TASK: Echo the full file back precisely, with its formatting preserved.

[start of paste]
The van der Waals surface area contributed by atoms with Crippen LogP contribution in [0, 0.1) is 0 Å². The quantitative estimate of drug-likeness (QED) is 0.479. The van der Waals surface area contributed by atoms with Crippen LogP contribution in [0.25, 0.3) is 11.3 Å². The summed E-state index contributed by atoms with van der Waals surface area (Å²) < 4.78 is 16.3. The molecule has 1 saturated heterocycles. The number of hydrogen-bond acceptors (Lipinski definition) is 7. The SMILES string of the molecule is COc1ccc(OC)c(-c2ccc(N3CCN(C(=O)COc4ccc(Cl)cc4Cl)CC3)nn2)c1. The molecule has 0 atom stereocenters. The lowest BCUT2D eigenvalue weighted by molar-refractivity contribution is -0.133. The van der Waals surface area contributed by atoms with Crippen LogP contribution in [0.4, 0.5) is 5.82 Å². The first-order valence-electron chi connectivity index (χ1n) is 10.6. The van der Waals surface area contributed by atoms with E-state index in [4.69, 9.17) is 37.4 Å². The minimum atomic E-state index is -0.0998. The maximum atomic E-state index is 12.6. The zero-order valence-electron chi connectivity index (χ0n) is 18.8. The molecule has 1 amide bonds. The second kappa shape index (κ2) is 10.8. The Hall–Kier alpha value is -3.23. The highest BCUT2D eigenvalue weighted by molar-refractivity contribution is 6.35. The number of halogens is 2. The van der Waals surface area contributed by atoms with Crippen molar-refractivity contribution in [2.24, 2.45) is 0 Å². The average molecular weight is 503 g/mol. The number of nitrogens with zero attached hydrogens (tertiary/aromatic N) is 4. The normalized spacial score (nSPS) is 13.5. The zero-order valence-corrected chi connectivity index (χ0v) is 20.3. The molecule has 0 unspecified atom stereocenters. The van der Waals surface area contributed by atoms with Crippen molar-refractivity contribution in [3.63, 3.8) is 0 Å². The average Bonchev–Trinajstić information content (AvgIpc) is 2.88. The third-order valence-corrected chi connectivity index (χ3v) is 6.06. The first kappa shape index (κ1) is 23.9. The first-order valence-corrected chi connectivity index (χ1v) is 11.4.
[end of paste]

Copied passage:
The van der Waals surface area contributed by atoms with Crippen LogP contribution in [0, 0.1) is 0 Å². The quantitative estimate of drug-likeness (QED) is 0.479. The van der Waals surface area contributed by atoms with Crippen LogP contribution in [0.25, 0.3) is 11.3 Å². The summed E-state index contributed by atoms with van der Waals surface area (Å²) < 4.78 is 16.3. The molecule has 1 saturated heterocycles. The number of hydrogen-bond acceptors (Lipinski definition) is 7. The SMILES string of the molecule is COc1ccc(OC)c(-c2ccc(N3CCN(C(=O)COc4ccc(Cl)cc4Cl)CC3)nn2)c1. The molecule has 0 atom stereocenters. The lowest BCUT2D eigenvalue weighted by molar-refractivity contribution is -0.133. The van der Waals surface area contributed by atoms with Crippen LogP contribution in [0.4, 0.5) is 5.82 Å². The first-order valence-electron chi connectivity index (χ1n) is 10.6. The van der Waals surface area contributed by atoms with E-state index in [4.69, 9.17) is 37.4 Å². The minimum atomic E-state index is -0.0998. The maximum atomic E-state index is 12.6. The zero-order valence-electron chi connectivity index (χ0n) is 18.8. The molecule has 1 amide bonds. The second kappa shape index (κ2) is 10.8. The Hall–Kier alpha value is -3.23. The highest BCUT2D eigenvalue weighted by molar-refractivity contribution is 6.35. The number of halogens is 2. The van der Waals surface area contributed by atoms with Crippen molar-refractivity contribution in [2.24, 2.45) is 0 Å². The average molecular weight is 503 g/mol. The number of nitrogens with zero attached hydrogens (tertiary/aromatic N) is 4. The normalized spacial score (nSPS) is 13.5. The zero-order valence-corrected chi connectivity index (χ0v) is 20.3. The molecule has 0 unspecified atom stereocenters. The van der Waals surface area contributed by atoms with Crippen molar-refractivity contribution in [3.63, 3.8) is 0 Å². The average Bonchev–Trinajstić information content (AvgIpc) is 2.88. The third-order valence-corrected chi connectivity index (χ3v) is 6.06. The first kappa shape index (κ1) is 23.9. The first-order valence-corrected chi connectivity index (χ1v) is 11.4.